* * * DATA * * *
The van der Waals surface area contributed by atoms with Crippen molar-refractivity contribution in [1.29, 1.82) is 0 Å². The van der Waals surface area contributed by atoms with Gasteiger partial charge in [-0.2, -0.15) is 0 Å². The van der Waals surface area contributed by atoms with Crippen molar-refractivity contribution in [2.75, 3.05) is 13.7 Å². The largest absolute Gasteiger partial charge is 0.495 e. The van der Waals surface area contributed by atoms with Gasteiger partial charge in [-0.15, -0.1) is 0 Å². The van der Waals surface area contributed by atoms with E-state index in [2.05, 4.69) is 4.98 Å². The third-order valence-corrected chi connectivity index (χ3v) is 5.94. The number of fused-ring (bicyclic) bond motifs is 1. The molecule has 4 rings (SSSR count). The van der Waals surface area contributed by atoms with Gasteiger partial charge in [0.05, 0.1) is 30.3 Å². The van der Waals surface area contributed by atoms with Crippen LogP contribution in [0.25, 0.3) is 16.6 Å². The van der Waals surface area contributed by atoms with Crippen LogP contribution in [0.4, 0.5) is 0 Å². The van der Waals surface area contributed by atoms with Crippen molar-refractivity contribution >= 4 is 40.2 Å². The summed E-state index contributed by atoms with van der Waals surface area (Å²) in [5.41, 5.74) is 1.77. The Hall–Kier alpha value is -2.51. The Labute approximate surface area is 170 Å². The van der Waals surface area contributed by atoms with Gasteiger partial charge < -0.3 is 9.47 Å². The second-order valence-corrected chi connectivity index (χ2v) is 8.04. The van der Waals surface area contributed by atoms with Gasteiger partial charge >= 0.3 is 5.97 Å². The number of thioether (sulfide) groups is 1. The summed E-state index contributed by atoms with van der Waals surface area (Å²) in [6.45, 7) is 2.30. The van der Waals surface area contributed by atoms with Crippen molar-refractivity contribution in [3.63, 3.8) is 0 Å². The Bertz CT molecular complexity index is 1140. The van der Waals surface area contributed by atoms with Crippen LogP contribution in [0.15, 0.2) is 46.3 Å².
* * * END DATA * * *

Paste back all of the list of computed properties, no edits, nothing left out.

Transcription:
The van der Waals surface area contributed by atoms with Crippen molar-refractivity contribution in [1.29, 1.82) is 0 Å². The van der Waals surface area contributed by atoms with Gasteiger partial charge in [-0.2, -0.15) is 0 Å². The van der Waals surface area contributed by atoms with Crippen molar-refractivity contribution in [2.75, 3.05) is 13.7 Å². The largest absolute Gasteiger partial charge is 0.495 e. The van der Waals surface area contributed by atoms with Gasteiger partial charge in [-0.15, -0.1) is 0 Å². The van der Waals surface area contributed by atoms with E-state index in [2.05, 4.69) is 4.98 Å². The third-order valence-corrected chi connectivity index (χ3v) is 5.94. The number of fused-ring (bicyclic) bond motifs is 1. The molecule has 4 rings (SSSR count). The van der Waals surface area contributed by atoms with Gasteiger partial charge in [0.05, 0.1) is 30.3 Å². The van der Waals surface area contributed by atoms with Crippen LogP contribution in [0.25, 0.3) is 16.6 Å². The van der Waals surface area contributed by atoms with Crippen LogP contribution in [0.4, 0.5) is 0 Å². The van der Waals surface area contributed by atoms with Crippen molar-refractivity contribution >= 4 is 40.2 Å². The summed E-state index contributed by atoms with van der Waals surface area (Å²) in [5.41, 5.74) is 1.77. The Hall–Kier alpha value is -2.51. The Labute approximate surface area is 170 Å². The van der Waals surface area contributed by atoms with Gasteiger partial charge < -0.3 is 9.47 Å². The second-order valence-corrected chi connectivity index (χ2v) is 8.04. The van der Waals surface area contributed by atoms with Gasteiger partial charge >= 0.3 is 5.97 Å². The number of thioether (sulfide) groups is 1. The summed E-state index contributed by atoms with van der Waals surface area (Å²) in [6.45, 7) is 2.30. The van der Waals surface area contributed by atoms with Crippen molar-refractivity contribution in [3.63, 3.8) is 0 Å². The Bertz CT molecular complexity index is 1140. The van der Waals surface area contributed by atoms with Crippen LogP contribution in [0.15, 0.2) is 46.3 Å².